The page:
From Wikipedia: “[Wisconsin Death Trip by Michael Lesy] is based on a collection of late 19th century photographs by Jackson County, Wisconsin photographer Charles Van Schaick, mostly in the city of Black River Falls, and local news reports from the same period. It emphasizes the harsh aspects of Midwestern rural life under the pressures of crime, disease, mental illness, and urbanization.”
This book dispels any notions about “the good old days,” with its pages of matter-of-fact newspaper accounts of death and insanity. It boggles the mind to contemplate living in that time and place, and the grim expressions in the photographs make me ache for everything those people endured. It’s not easy to read, yet the book is incredibly compelling; I feel almost obligated to finish it as a sort of tribute to them and their monumentally difficult lives. (One newspaper excerpt mentioned the small town where I grew up. A grave was excavated — the article didn’t say why — and when the coffin was opened, it was discovered the woman had shifted position inside because she’d been accidentally buried alive. As if life above ground wasn’t horrible enough during that time . . .)
What’s the takeaway from all this? I’m very grateful I did not live in Wisconsin in the late 1800s because I’m quite sure there’d be a notice in the newspaper about my admittance to the state psychiatric hospital. Unless I took the attitude of Mary “The Window Smasher” Sweeny, and broke plate glass windows wherever and whenever I had the chance.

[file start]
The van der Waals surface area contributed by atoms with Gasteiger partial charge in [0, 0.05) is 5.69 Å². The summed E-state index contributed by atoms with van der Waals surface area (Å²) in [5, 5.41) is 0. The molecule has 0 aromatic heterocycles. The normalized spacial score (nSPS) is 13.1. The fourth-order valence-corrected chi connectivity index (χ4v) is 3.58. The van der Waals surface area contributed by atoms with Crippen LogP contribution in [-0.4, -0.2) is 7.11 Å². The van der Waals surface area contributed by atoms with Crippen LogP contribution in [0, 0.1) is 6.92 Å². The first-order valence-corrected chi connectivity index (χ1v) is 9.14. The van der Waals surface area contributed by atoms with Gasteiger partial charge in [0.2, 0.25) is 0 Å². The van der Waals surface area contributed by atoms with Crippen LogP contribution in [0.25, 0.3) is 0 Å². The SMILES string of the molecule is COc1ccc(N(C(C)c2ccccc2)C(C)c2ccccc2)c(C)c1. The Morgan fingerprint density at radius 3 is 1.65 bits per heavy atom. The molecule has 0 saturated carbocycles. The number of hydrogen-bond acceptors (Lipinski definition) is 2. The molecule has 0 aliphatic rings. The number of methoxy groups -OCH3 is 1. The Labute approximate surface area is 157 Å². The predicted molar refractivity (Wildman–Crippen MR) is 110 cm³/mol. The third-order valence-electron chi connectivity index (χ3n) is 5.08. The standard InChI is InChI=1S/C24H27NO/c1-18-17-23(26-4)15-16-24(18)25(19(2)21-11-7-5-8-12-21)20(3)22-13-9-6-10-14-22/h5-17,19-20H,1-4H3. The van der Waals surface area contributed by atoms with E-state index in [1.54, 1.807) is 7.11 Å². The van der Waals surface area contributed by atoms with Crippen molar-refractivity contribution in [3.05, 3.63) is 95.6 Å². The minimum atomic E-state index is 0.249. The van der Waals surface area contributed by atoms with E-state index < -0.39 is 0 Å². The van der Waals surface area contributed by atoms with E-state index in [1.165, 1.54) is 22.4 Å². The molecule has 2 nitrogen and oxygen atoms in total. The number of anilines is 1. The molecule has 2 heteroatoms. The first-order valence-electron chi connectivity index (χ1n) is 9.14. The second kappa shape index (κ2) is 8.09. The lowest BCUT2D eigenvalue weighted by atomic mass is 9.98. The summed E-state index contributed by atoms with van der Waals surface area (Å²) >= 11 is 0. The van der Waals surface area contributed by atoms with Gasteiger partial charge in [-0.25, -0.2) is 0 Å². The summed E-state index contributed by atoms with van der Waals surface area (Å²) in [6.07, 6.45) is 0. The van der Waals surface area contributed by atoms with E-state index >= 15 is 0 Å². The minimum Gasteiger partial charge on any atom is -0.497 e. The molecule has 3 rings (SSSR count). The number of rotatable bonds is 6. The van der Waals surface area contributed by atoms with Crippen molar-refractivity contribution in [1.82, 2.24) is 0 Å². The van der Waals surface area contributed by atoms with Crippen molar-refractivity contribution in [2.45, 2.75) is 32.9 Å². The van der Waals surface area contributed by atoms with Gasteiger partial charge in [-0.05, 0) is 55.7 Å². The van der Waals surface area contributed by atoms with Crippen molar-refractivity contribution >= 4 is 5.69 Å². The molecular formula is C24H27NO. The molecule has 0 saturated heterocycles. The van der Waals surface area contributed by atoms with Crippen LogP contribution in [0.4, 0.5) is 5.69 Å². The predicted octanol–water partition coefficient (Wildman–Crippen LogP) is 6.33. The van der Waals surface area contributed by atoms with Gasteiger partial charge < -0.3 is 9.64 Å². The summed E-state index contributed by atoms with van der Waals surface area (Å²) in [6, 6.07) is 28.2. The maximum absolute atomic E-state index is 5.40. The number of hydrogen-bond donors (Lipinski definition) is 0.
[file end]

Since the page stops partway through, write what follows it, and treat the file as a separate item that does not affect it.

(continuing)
In light of all I’ve read about life back then, smashing glass seems like a relatively healthy coping mechanism.
Have you ever felt insecure about the way you depict a sound in your writing?
The other day I struggled to come up with onomatopoeic words for an action in my story,
and ended up using "plonk" and "kerplonk."
Not genius, by any means, but usable words.
Except now I’m questioning how I hear things.
I’ve always used "creaky" to describe the sound of a Mourning Dove taking flight,
but just did research that indicates most, if not all, people would describe that sound
© Tracy Abell 2011
I’m reading this right now
to help me figure out character motivation
and resolve a plot issue.
It turns out catchers are an interesting breed
and I’m enjoying the book
which makes me wonder
if I’ve moved beyond Research
Last night I read my WIP from start to finish (which sounds pretty impressive until you know it’s only about 5500 words so far), and was satisfied it’s solid. Solid enough to continue moving forward, anyway. But as I outlined the next chapter I realized I needed some basic info about the legalities of how a photographer makes arrangements to photograph people. Not in a studio but in everyday settings. So today I did an online search and came up with this great resource that led me to some unflinchingly honest portraits by Marc McAndrews. I emailed Marc and told him the premise of my story and listed my questions. He wrote back very quickly with friendly and thorough answers. The funny thing is, the photos he does are nothing like the photographer’s work in my story but I loved Marc’s take on the world, and so took a chance on him helping me.
It really is true that people are eager to share their expertise with writers, and I choose to believe this willingness to help is due to the universal love of books.
Now all I have to do is write the next chapter.